In this post, Galen Watts argues for a Durkheimian approach to nonreligion that focuses less on the labels “religion” and “nonreligion” and more on how the sacred manifests itself in contemporary life.
In this blog post, Charlotte Hobson explores British sentiments around the sacred using the Monarchy as a case study, asking: who wants a Christian coronation?
In this post, NSRN Co-Director Chris Cotter places contemporary non-religion studies into conversation with the critical study of religion, assessing two dominant approaches in the field before extolling the virtues of a discursive approach as one way in which rigorous empirical work can be conducted ostensibly under the religion/non-religion binary and contribute to the critical project.
In this blog post, Zachary Munro discusses the development of a non-religious recovery culture in Alcoholics Anonymous (AA), and how groups like Secular Organizations for Sobriety (SOS), and LifeRing Secular Recovery are renegotiating their relationships to AA’s origins in the evangelical “Oxford Group” of the 1930s. As this non-religious recovery culture grows, it continues to explore ways in which the Twelve Steps on the road from the “addicted-self” to the “recovering-self” might need neither God nor even “spiritual” discipline to work.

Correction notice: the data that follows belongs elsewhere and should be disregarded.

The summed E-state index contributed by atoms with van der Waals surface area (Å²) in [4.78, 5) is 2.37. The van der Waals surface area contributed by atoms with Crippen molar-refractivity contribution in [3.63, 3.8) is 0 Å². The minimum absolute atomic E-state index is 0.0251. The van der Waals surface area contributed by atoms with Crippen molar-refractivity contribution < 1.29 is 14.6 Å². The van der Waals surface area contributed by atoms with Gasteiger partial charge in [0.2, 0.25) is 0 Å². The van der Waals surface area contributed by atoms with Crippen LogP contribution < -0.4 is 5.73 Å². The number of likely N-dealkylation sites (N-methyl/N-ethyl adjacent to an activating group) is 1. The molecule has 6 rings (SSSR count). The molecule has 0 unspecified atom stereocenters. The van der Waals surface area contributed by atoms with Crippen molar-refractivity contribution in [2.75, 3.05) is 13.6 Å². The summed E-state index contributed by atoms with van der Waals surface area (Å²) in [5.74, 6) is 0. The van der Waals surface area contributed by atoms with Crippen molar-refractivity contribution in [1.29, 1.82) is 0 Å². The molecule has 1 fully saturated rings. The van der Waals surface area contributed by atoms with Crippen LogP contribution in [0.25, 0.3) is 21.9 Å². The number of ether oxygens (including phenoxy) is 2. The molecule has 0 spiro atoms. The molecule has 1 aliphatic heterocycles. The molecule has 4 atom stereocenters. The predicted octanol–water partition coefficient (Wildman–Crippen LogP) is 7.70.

The world is awash with myths and fake news. The gut consensus among university-educated, post-Enlightenment minds appears to be that we should do away with myths altogether. But what about the positive role that myths play in underwriting shared action? My book, Myth and Solidarity in the Modern World: Beyond Religious and Political Division, sheds light on this positive role and how groups are facilitating the inclusive sharing of myths in diverse spaces. The following is a short introduction to that book.
Co-organisers Justine Esta Ellis and Marek Sullivan report back on the day-symposium Senses of the Secular, held 21 May 2018 at Balliol College, Oxford.
Scholars working on premodern Japan tend to project ‘religion’ and ‘the secular’ upon the socio-cultural context they study. My contention is that there was no ‘religion’ in premodern Japan. Therefore, there was no ‘secularity’ in premodern Japan, either.